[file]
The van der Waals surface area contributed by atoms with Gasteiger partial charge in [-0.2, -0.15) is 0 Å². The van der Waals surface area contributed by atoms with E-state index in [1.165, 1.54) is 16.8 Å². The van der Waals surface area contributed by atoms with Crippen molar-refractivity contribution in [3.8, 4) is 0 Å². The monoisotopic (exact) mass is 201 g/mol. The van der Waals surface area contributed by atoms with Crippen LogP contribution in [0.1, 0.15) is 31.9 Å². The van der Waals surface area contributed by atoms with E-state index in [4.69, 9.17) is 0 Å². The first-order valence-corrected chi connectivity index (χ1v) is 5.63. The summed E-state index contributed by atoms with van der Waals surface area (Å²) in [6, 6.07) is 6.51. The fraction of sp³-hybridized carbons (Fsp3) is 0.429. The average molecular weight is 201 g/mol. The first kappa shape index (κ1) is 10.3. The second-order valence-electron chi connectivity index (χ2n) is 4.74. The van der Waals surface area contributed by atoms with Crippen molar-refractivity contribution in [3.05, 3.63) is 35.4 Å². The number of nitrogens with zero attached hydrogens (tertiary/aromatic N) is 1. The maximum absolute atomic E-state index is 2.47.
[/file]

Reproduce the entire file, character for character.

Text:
The van der Waals surface area contributed by atoms with Gasteiger partial charge in [-0.2, -0.15) is 0 Å². The van der Waals surface area contributed by atoms with E-state index in [1.165, 1.54) is 16.8 Å². The van der Waals surface area contributed by atoms with Crippen molar-refractivity contribution in [3.8, 4) is 0 Å². The monoisotopic (exact) mass is 201 g/mol. The van der Waals surface area contributed by atoms with Crippen LogP contribution in [0.1, 0.15) is 31.9 Å². The van der Waals surface area contributed by atoms with E-state index in [4.69, 9.17) is 0 Å². The first-order valence-corrected chi connectivity index (χ1v) is 5.63. The summed E-state index contributed by atoms with van der Waals surface area (Å²) in [6, 6.07) is 6.51. The fraction of sp³-hybridized carbons (Fsp3) is 0.429. The average molecular weight is 201 g/mol. The first kappa shape index (κ1) is 10.3. The second-order valence-electron chi connectivity index (χ2n) is 4.74. The van der Waals surface area contributed by atoms with Crippen molar-refractivity contribution in [3.05, 3.63) is 35.4 Å². The number of nitrogens with zero attached hydrogens (tertiary/aromatic N) is 1. The maximum absolute atomic E-state index is 2.47.